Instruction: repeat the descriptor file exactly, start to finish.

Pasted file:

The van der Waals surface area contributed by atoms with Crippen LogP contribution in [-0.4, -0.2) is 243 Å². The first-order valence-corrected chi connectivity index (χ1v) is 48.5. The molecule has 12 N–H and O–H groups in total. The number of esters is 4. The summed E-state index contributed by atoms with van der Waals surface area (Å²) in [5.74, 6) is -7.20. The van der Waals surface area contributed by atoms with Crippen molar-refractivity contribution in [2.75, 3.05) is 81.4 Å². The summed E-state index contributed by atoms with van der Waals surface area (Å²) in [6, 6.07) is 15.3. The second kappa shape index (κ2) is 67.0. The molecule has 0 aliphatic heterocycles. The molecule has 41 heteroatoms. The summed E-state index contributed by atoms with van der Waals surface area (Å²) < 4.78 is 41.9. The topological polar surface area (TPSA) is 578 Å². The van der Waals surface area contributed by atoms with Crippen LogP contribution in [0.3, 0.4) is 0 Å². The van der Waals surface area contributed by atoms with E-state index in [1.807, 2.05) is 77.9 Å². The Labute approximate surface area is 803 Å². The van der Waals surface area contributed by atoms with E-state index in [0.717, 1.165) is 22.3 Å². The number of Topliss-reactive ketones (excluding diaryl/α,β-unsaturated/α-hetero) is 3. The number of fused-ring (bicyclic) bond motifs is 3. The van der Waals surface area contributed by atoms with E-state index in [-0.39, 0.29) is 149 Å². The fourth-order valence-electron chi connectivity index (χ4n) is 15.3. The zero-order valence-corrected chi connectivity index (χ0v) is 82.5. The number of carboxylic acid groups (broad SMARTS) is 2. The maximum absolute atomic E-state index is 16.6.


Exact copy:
The van der Waals surface area contributed by atoms with Crippen LogP contribution in [-0.4, -0.2) is 243 Å². The first-order valence-corrected chi connectivity index (χ1v) is 48.5. The molecule has 12 N–H and O–H groups in total. The number of esters is 4. The summed E-state index contributed by atoms with van der Waals surface area (Å²) in [5.74, 6) is -7.20. The van der Waals surface area contributed by atoms with Crippen molar-refractivity contribution in [2.75, 3.05) is 81.4 Å². The summed E-state index contributed by atoms with van der Waals surface area (Å²) in [6, 6.07) is 15.3. The second kappa shape index (κ2) is 67.0. The molecule has 0 aliphatic heterocycles. The molecule has 41 heteroatoms. The summed E-state index contributed by atoms with van der Waals surface area (Å²) < 4.78 is 41.9. The topological polar surface area (TPSA) is 578 Å². The van der Waals surface area contributed by atoms with Crippen LogP contribution in [0.3, 0.4) is 0 Å². The van der Waals surface area contributed by atoms with E-state index in [1.807, 2.05) is 77.9 Å². The Labute approximate surface area is 803 Å². The van der Waals surface area contributed by atoms with E-state index in [0.717, 1.165) is 22.3 Å². The number of Topliss-reactive ketones (excluding diaryl/α,β-unsaturated/α-hetero) is 3. The number of fused-ring (bicyclic) bond motifs is 3. The van der Waals surface area contributed by atoms with E-state index in [-0.39, 0.29) is 149 Å². The fourth-order valence-electron chi connectivity index (χ4n) is 15.3. The zero-order valence-corrected chi connectivity index (χ0v) is 82.5. The number of carboxylic acid groups (broad SMARTS) is 2. The maximum absolute atomic E-state index is 16.6.